History Buff

History buffs will find their plates full on a visit to New Ulm.

Day One:

  1. Begin with a walking tour of historic downtown buildings. Pick up a map at the Visitors Center, 1 N Minnesota St. Learn about the history of each building as you walk by.
  2. Walk or drive a few blocks to 3rd South and German streets, to see the giant oak tree that served as the reference point for the town plat more than 150 years ago and still stands today.
  3. A few blocks away, find the whimsical Heritage Tree, a replica of those that decorate German communities. Each item on the tree (“planted” for New Ulm’s 150th anniversary) represents a prominent figure in the city’s history.
  4. Eat lunch at the Rathskeller inside the historic Turner Hall. The Turners were among the first settlers of New Ulm, building their original structure on this same site. On the walls of the Rathskeller are murals painted by an Italian artist in 1873. They were uncovered and restored in 1999.
  5. Head to the Brown County Historical Museum, housed in the former New Ulm Post Office. The building itself is on the National Register of Historic Places. Inside, check out exhibits on the Dakota Conflict and the county’s farming heritage.
  6. Learn how America’s second-oldest family-owned brewery survived the Dakota War, Prohibition and much more during a tour of the August Schell Brewery.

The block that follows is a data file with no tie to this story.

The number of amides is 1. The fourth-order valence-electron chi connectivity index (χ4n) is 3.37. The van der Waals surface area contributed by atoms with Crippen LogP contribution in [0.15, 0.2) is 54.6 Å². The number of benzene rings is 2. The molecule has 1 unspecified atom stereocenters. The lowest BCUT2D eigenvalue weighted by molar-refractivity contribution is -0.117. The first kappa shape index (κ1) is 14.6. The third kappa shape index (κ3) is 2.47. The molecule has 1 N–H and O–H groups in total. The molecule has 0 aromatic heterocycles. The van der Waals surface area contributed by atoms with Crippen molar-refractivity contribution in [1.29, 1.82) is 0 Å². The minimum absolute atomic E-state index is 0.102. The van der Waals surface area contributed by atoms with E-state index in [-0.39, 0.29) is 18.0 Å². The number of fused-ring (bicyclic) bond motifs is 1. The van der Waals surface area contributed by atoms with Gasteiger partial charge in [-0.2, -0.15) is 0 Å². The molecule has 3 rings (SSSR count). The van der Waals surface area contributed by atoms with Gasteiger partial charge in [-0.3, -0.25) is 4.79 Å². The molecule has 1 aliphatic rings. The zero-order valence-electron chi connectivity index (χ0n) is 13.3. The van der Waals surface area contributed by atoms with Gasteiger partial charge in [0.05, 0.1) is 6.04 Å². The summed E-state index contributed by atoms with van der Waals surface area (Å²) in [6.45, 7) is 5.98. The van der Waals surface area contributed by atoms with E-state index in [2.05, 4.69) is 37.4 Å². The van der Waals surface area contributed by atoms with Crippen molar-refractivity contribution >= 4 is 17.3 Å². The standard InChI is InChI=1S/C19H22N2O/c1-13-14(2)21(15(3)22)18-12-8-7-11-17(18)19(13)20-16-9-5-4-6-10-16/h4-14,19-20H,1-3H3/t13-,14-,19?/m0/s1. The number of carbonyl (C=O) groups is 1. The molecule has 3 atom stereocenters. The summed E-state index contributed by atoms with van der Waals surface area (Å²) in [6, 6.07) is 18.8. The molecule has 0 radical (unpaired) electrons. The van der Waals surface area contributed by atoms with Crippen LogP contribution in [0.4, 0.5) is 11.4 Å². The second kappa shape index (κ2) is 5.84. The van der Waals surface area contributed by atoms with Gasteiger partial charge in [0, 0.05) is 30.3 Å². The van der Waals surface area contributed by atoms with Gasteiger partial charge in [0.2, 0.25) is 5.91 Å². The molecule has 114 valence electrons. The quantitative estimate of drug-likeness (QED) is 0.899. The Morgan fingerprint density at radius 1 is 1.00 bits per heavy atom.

7. Spend the night in one of New Ulm’s restored Bed and Breakfasts, each an architectural gem.

Day Two:

  1. Take a tour of New Ulm’s monuments, including the Defenders and German-Bohemian monuments, and the old steamboat landing in Riverside Park, where riverboats brought settlers and supplies.
  2. Visit the John Lind House, an 1887 Queen-Anne-style home that belonged to Minnesota’s 14th governor, the first Swedish-born American to be elected to Congress.
  3. Head to the Wanda Gag House, where the famous children’s book author spent her childhood, an 1894 house designed and constructed by her artist father, Anton Gag.
  4. Grab lunch in our historic downtown.
  5. Admire the Cathedral of the Holy Trinity, with its numerous paintings of saints and religious scenes, some dating back more than a century. The cornerstone for the Cathedral was laid in 1890, the steeple in 1893 and the interior completed in 1903.
  6. Drive out of town to the Harkin Store, the only remaining structure from the 19th-century river town of West Newton, before continuing to Fort Ridgley, a key training ground for Civil War soldiers that also played a critical role in the Dakota Conflict. The site is located about 15 miles from New Ulm, near the town of Fairfax.